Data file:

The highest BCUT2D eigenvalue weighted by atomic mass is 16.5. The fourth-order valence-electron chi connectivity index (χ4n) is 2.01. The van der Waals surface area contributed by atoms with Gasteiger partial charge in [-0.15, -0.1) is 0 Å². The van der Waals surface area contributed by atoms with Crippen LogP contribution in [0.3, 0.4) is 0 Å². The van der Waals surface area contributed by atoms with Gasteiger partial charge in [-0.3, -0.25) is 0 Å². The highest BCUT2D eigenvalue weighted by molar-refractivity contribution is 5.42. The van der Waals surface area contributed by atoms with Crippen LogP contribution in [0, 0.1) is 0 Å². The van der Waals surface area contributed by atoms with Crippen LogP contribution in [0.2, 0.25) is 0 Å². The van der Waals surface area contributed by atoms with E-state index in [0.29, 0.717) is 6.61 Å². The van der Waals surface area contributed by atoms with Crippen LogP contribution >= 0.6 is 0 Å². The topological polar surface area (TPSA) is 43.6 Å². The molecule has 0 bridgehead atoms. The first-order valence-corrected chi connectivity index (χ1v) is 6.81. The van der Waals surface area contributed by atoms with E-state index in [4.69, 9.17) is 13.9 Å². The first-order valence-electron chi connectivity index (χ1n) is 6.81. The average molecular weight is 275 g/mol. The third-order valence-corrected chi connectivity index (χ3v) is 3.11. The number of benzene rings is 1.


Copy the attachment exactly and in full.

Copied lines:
The highest BCUT2D eigenvalue weighted by atomic mass is 16.5. The fourth-order valence-electron chi connectivity index (χ4n) is 2.01. The van der Waals surface area contributed by atoms with Gasteiger partial charge in [-0.15, -0.1) is 0 Å². The van der Waals surface area contributed by atoms with Crippen LogP contribution in [0.3, 0.4) is 0 Å². The van der Waals surface area contributed by atoms with Gasteiger partial charge in [-0.3, -0.25) is 0 Å². The highest BCUT2D eigenvalue weighted by molar-refractivity contribution is 5.42. The van der Waals surface area contributed by atoms with Crippen LogP contribution in [0, 0.1) is 0 Å². The van der Waals surface area contributed by atoms with Crippen LogP contribution in [0.2, 0.25) is 0 Å². The van der Waals surface area contributed by atoms with E-state index in [0.29, 0.717) is 6.61 Å². The van der Waals surface area contributed by atoms with Crippen LogP contribution >= 0.6 is 0 Å². The topological polar surface area (TPSA) is 43.6 Å². The molecule has 0 bridgehead atoms. The first-order valence-corrected chi connectivity index (χ1v) is 6.81. The van der Waals surface area contributed by atoms with E-state index in [4.69, 9.17) is 13.9 Å². The first-order valence-electron chi connectivity index (χ1n) is 6.81. The average molecular weight is 275 g/mol. The third-order valence-corrected chi connectivity index (χ3v) is 3.11. The number of benzene rings is 1.